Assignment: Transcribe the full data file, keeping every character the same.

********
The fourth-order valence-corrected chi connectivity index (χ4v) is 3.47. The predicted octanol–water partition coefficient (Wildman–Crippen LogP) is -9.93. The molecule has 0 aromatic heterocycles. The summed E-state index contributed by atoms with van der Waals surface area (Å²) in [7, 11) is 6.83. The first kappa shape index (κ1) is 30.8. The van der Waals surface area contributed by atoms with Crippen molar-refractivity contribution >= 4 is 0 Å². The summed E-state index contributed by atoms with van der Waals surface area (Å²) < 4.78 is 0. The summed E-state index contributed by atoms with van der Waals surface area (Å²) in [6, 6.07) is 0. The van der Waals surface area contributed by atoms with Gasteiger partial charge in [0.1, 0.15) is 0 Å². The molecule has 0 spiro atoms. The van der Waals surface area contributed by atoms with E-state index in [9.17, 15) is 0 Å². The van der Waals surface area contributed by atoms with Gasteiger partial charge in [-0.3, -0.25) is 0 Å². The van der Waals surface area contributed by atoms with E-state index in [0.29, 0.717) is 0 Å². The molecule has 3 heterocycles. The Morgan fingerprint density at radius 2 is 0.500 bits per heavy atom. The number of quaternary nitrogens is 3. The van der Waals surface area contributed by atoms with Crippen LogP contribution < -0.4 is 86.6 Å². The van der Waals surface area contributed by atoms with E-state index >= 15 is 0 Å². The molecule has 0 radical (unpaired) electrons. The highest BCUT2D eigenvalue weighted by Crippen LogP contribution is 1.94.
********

The fourth-order valence-corrected chi connectivity index (χ4v) is 3.47. The predicted octanol–water partition coefficient (Wildman–Crippen LogP) is -9.93. The molecule has 0 aromatic heterocycles. The summed E-state index contributed by atoms with van der Waals surface area (Å²) in [7, 11) is 6.83. The first kappa shape index (κ1) is 30.8. The van der Waals surface area contributed by atoms with Crippen molar-refractivity contribution >= 4 is 0 Å². The summed E-state index contributed by atoms with van der Waals surface area (Å²) < 4.78 is 0. The summed E-state index contributed by atoms with van der Waals surface area (Å²) in [6, 6.07) is 0. The van der Waals surface area contributed by atoms with Gasteiger partial charge in [0.1, 0.15) is 0 Å². The molecule has 0 spiro atoms. The van der Waals surface area contributed by atoms with E-state index in [9.17, 15) is 0 Å². The van der Waals surface area contributed by atoms with Gasteiger partial charge in [-0.3, -0.25) is 0 Å². The van der Waals surface area contributed by atoms with E-state index in [0.29, 0.717) is 0 Å². The molecule has 3 heterocycles. The Morgan fingerprint density at radius 2 is 0.500 bits per heavy atom. The number of quaternary nitrogens is 3. The van der Waals surface area contributed by atoms with Crippen LogP contribution < -0.4 is 86.6 Å². The van der Waals surface area contributed by atoms with E-state index >= 15 is 0 Å². The molecule has 0 radical (unpaired) electrons. The highest BCUT2D eigenvalue weighted by Crippen LogP contribution is 1.94.